Cisco Views IRIS Experiment as Market Primer for Space Routers

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WASHINGTON — Cisco Systems Inc. saw its first space-based Internet router launched Nov. 23 aboard a commercial communications satellite, and the networking technology giant believes demonstrations for various commercial and government customers over the next year will lead to additional orders for the hardware.

San José, Calif.-based Cisco built the router for the U.S. Defense Department’s Internet Routing in Space (IRIS) technology demonstration. U.S. Strategic Command in 2007 contracted with Intelsat General Corp. of Bethesda, Md., a subsidiary of satellite fleet operator Intelsat of Bermuda and Washington, to host the payload aboard the Intelsat 14 satellite. After numerous delays, the satellite was successfully launched toward the 45 degrees west longitude orbital slot aboard a United Launch Alliance Atlas 5 rocket.

IRIS is the first dedicated U.S. military payload to reach orbit on a commercial satellite, a business model that industry officials say will save money for the government. Last year, SES Americom of Princeton, N.J., signed a contract with the U.S. Air Force to host an experimental missile warning sensor on a communications satellite scheduled to launch in January 2011. The Pentagon is looking at a number of other hosted-payload opportunities, including an ultra-high frequency communications payload and a space weather sensor.

The Defense Department will begin a three-month demonstration in January to determine the military utility of doing Internet routing in space. Historically, satellite communications networks have done the majority of signal processing and data distribution with hardware on the ground. In this so-called bent-pipe architecture, the satellite is merely a conduit for data. With IRIS, much more of the brains of the satellite network are built into the satellite itself, Greg Pelton, Cisco’s IRIS project manager, said in a Nov. 24 interview.

There are many advantages to on-board data processing, including the ability to better manage bandwidth allocation, Pelton said.

“There’s difficulty today in redirecting or using satellite bandwidth for different purposes,” he said. “In a particular region, if you wanted to move allocated bandwidth from one group of users to another, that is a long and difficult process. When a user is downloading a video and needs more bandwidth, [IRIS] can take care of that and provide more bandwidth if it’s available. The flexibility to move the satellite to the mission is critical, and it’s very hard with satellites today.”

Although the experiment is funded by the Pentagon, Cisco owns the IRIS router and has leased three transponders aboard Intelsat 14 for the experiment. Once the Pentagon’s phase of the experiment concludes, Cisco will conduct an additional year of demonstrations for various potential customers in hopes of eventually selling the IRIS payload to a service provider and seeding the market for additional space-based routers, Pelton said. He identified the potential customers as both industrial and governmental, but declined to be more specific.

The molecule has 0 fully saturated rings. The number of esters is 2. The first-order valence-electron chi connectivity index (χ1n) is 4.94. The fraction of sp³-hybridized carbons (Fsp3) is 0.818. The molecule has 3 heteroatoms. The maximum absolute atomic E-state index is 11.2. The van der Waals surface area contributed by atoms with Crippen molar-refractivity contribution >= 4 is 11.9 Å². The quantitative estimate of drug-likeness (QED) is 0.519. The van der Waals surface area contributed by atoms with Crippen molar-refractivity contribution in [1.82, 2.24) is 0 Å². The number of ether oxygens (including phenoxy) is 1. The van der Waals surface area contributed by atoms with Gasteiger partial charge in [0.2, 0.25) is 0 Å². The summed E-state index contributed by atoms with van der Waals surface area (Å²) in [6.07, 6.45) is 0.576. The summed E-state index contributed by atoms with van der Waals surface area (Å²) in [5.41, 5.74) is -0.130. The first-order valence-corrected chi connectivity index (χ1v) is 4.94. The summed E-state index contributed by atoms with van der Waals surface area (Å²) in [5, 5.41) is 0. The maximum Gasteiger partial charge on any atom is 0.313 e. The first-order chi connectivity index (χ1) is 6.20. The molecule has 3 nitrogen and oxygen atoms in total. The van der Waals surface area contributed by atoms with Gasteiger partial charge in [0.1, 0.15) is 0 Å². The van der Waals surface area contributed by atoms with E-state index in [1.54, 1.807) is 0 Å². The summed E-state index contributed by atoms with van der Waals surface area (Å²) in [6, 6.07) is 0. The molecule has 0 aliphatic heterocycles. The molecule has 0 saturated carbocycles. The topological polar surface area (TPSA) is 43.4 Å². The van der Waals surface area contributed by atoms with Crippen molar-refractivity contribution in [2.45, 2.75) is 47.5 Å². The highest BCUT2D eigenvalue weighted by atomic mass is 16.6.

“Commercial satellite operators are interested in this,” Pelton said. “They have different usages and scenarios that might not be covered by the [military demonstration], so we have a unique opportunity at this time to engage as many potential customers as possible, build awareness, build demand, fine-tune the business cases and hopefully take this to the point where we are selling the commercial product to lots of customers.”

Intelsat will work very closely with Cisco and the military as it has great interest in potentially adding Internet routers to its future satellites, said Don Brown, vice president for hosted payloads at Intelsat General.

Whether the customers are military or commercial, the next routers Cisco builds likely will feature higher throughput than IRIS, Pelton said. IRIS is designed to use three transponders with a total throughput of about 90 megabits per second to as many as 300 users. The current design is scalable to perhaps 10 or 12 transponders, but new components would be needed to go higher than that, Pelton said.

Pelton believes military interest in the technology will be strong, particularly following the cancellation early this year of the Air Force’s Transformational Satellite (T-Sat) communications system, which was to feature space-based routers. The mission needs T-Sat intended to meet have not gone away, and commercial space-based routers like IRIS could support “a good chunk” of those needs while getting an operational capability to space far sooner than was planned with T-Sat, Pelton said.

While Internet routing in space technology is intriguing, its adoption may be hampered by the fact that computer and network hardware tend to reach obsolescence relatively quickly, requiring replacement every few years, whereas communications satellites can last 20 years or more, one Defense Department official said. Pelton responded that IRIS is entirely software programmable, making it “future-proof.”

“This is something we’ve thought long and hard about,” he said. “Historically that was the case because the implementation of network functionality was purely hardware-based. Where we’ve broken that model with IRIS is by having a hardware platform that is entirely software programmable.

“Network hardware changes have been driven by feeds and speeds. If you look at a satellite, it’s built with however many transponders each handling so many megahertz. That doesn’t change for the lifespan of the satellite. So from a hardware perspective, there will never be bigger ports or more ports on a satellite for its lifespan.”